Israel's national vaccination drive has been hailed internationally as a case study for how countries can successfully and swiftly inoculate their population against COVID.
According to data from the country’s Ministry of Health, more than 50 percent of Israelis have gotten one dose, and 40 percent have completed their two-jab course.
However, there have many who say the vaccine rollout has come at the price of an extreme invasion of privacy and medical confidentiality.
There are even allegations that ahead of Israel’s fourth election in two years, Prime Minister Benjamin Netanyahu’s administration is using the pandemic to suppress voting, and evade his long-awaited corruption trial.
Netanyahu, who disbanded the government in December, is seeking a record sixth term in office, and to finally break a political deadlock that has seen voters return inconclusive election results in April and September 2019, and March 2020.
Under COVID restrictions currently in place, Israeli citizens have not been able to enter or leave the country without approval, something that can only be granted via sending a form to an exception committee. The committee was headed by Shilo Adler, who served as campaign adviser to Netanyahu in 2020, and is the CEO of the organisation for Jewish settlements in the West Bank.
The committee has been under intense scrutiny since journalist Uri Misgav reported on his popular blog for Israeli newspaper Ha’aretz that the vast majority of passengers being allowed into Israel are ultra-orthodox. At the same time, many requests by secular Jews were rejected. Misgav also got testimonies from people in the ultra-orthodox who claimed they received fake vaccination certificates to facilitate them coming in.
Last week, the legal adviser for the government’s own Population and Immigration Authority put out a letter containing statements of airport workers who claimed that “politicians regularly interfered with [the] arrival committee to help their constituents and associates.”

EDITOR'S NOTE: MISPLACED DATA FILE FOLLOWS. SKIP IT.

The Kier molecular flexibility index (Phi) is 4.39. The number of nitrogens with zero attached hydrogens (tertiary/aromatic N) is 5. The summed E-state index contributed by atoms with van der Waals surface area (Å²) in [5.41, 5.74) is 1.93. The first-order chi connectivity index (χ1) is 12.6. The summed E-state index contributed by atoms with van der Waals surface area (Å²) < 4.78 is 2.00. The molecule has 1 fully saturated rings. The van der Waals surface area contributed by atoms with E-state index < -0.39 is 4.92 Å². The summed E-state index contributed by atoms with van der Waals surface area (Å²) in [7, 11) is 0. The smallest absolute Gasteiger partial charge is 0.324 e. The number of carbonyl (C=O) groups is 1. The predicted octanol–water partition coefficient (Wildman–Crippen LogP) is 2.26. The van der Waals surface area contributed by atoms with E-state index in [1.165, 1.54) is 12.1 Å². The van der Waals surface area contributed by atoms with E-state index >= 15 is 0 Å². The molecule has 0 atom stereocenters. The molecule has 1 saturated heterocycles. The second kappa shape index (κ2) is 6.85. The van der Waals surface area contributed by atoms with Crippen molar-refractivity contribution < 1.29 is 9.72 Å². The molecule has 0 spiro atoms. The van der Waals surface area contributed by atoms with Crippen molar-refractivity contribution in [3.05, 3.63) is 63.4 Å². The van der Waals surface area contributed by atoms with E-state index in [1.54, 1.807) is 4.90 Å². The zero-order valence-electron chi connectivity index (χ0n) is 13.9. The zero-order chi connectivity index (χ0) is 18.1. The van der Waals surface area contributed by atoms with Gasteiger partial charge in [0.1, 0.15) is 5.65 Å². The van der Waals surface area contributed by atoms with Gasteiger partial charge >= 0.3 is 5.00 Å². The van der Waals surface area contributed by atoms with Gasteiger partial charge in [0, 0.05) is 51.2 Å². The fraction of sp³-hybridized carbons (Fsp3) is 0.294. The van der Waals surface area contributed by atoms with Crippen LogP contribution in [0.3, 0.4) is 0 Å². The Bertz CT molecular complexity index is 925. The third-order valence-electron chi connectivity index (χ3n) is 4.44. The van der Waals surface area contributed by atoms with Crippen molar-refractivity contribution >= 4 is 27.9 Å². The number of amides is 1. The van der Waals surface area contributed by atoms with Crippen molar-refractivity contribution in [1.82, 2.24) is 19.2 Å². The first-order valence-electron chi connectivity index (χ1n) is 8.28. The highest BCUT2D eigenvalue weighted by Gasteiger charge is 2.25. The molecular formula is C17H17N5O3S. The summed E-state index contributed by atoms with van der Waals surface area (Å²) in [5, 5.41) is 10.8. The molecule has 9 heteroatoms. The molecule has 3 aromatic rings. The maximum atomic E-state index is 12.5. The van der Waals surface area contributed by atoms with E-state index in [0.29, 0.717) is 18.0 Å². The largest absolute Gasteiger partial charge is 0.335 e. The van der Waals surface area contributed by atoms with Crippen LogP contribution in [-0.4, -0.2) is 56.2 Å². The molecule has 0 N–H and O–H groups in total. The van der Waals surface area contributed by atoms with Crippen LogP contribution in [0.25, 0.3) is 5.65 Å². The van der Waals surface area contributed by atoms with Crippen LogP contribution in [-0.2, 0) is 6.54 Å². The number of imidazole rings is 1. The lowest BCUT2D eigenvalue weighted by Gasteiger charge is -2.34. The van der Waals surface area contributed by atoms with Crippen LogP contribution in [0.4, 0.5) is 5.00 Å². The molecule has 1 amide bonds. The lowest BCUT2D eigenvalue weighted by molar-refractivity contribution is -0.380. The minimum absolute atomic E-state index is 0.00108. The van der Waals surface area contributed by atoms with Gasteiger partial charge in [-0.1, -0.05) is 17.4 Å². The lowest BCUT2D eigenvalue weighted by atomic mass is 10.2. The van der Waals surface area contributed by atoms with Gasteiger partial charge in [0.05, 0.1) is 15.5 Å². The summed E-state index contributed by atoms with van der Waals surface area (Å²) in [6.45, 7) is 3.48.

According to testimony from airport workers, an aide of one of Netanyahu’s closest allies came to Ben Gurion airport, Israel’s only international airport, and checked quarantine-bound passengers off the list.
The United Torah Judaism Party even bragged about managing to get their constituents to jump the line in a recent campaign ad, whose slogan was, “we're working for you.”
“While the public is presented with a picture of a committee that sits and seriously discusses every request for entry and exit, in practice, the committee doesn't discuss every single case of citizens seeking to return to Israel,” the letter said.
The exception committee closed later that day, although the government has denied giving any preferential treatment to supporters.
Asked whether he thought the airport entrance approval process was politically biased towards Netanyahu, Ilan Jonas, a law professor at the Interdisciplinary Center Herzliya and legal adviser for the transparency watchdog Shakuf, told VICE World News: "Unequivocally, yes.” He added: “Netanyahu will do anything to tip the scale in his favour.”
Netanyahu can ill afford to lose the coming election. His corruption trial finally started in January, and staying in the Prime Minister’s office is his only obvious route to slow down the legal process. For Netanyahu, Israel’s longest-serving prime minister, it’s a sixth term or a possible jail term.
"Democracy is a very fragile system,” Jonas said. “As citizens, it's our job to be aware of any attempt to abuse it. It's more crucial in times of crisis like these.”